Weâ€™re working together in all new and inclusive ways. Together we settled an LTD strike, passed a parks bond and library levy, brought two Olympic Track and Field Trials to Eugene and leaders from environment, business, and government are working together on traffic solutions for West Eugene for the first time in over 20 years. I have reached across all wards of this community in over 6,000 meetings and opened city hall to all.
There are old problems left from the Torrey years that Iâ€™ve worked steadily to resolve. In just 3 years, weâ€™ve completed over $17 million dollars in road repairs and pothole fills. Weâ€™ve worked to reestablish trust in our police with the civilian review board. Weâ€™ve begun reinvigorating our downtown, refurbishing the old Symantec building and filling it with 200 new employees and built the new Westtown on 8th affordable housing.
Weâ€™re challenged by the countyâ€™s financial woes and will work with them to serve our people and keep our community safe. Eugene will continue to move forward, responding to the challenges and the opportunities before us. This is the Eugene I know and love.
Piercy's Closing Two-Minute Statement
You have real stark choices between us. This is a pitched battle for Eugeneâ€™s future. Do we want unbridled growth or to continue down a path of smart growth that ensures good jobs and livability?
The money tells the story clearly. Jim Torrey has piles of money from construction and development interests who would just like to construct and build without constraint.
I am backed by over 800 individuals, (with average contributions of about $130) who are committed to growing thoughtfully in ways that benefit us all, not simply the few.
Iâ€™ve been threatened over my efforts to protect our wetlands and headwaters for future generations. Did I let threats keep me from doing what I think is right. No.
And letâ€™s speak truth. The last four years have been full of optimism and rebuilding pride in our community. We are nationally known for our green practices and good business environment. Weâ€™re facing the future â€“ not the past.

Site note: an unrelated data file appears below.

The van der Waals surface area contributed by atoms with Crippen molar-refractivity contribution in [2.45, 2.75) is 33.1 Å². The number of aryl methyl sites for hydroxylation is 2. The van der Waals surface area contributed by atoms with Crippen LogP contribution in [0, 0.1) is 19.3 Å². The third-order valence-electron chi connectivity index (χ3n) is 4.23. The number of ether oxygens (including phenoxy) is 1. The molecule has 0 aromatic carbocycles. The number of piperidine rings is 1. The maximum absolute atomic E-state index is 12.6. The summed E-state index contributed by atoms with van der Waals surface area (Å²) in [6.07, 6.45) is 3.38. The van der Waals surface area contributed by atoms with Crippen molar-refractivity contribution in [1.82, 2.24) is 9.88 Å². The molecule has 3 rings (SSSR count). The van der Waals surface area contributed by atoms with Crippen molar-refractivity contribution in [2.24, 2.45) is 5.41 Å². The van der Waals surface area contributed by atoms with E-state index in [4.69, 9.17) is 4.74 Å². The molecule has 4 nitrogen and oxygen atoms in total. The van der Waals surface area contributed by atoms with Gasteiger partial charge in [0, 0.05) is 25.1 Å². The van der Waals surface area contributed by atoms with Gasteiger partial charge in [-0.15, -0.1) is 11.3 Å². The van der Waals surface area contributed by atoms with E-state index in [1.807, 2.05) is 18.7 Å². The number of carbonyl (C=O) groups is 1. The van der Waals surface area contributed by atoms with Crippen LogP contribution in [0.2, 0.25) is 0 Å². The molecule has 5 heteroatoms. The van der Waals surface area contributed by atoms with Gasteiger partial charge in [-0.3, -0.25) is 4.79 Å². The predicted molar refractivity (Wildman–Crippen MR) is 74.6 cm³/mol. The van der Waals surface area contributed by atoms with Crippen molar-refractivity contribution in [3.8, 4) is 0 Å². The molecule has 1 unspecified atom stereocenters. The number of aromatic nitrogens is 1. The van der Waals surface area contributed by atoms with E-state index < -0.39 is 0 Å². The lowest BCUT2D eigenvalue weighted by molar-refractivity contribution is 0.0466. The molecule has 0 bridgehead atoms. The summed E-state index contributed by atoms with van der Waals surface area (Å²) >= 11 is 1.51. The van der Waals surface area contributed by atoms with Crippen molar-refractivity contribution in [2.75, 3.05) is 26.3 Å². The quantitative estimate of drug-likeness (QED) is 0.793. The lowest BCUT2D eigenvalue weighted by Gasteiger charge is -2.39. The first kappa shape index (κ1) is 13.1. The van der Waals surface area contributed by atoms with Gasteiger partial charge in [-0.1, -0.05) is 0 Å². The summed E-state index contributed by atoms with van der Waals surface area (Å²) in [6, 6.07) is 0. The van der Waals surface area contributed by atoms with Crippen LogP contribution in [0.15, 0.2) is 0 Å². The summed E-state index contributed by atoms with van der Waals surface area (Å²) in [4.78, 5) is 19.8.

Letâ€™s not forget the mean spiritedness of the "gang of nine;" public battles in the streets; losing our hospital and Glenwood; the closing of stores downtown; the Lara/MagaÃ±a case; and the failure to fully address street repairs.
Is this the world you want back?
We are deeply affected by national policies on federal timber payments, tax cuts and the war in Iraq. My opponent supported this president and this war.
I have worked with the entire city council. When I became Mayor, the council had but one shared goal. Now there are 11, each with a work plan.
The most ridiculous thing being said is that in this community we have stopped talking to each other. That is simply not true. Folks of all stripes are working on downtown revitalization; doable traffic solutions in West Eugene; headwaters protection; and homelessness.
I am proud of this community. We are reopening storefronts and revitalizing our downtown. We are filling potholes and building affordable housing. We are building parks and supporting our library. We are creating new jobs and keeping our economy healthy in challenging times. We are working with partners at all levels in ever more productive ways. We are protecting all the things that make this such a great community.
Barack Obama spoke to a cheering crowd of roughly 5,000 at the UO on Friday night.
Here's a link to audio of his speech with video clips of the rally.
TV news watchers may soon see less car wrecks, fires, cop chases and other "if it bleeds it leads" coverage on local broadcasts.
The Eugene police department sent out a memo May 5 to local media on the upcoming switch of police radio to digital. That means the old analog scanners that TV reporters use won't work.
Even with digital scanners, EPD Capt. Chuck Tilby writes that "some frequencies will be encrypted in compliance with the new Oregon Consumer Theft Protection Act passed by the legislature in 2007. Eventually all channels may be encrypted."
This may not be a great loss. Local TV news has long been derided for lazy, fear-mongering scanner chasing that fills local news with titillating gore without real reporting or news value.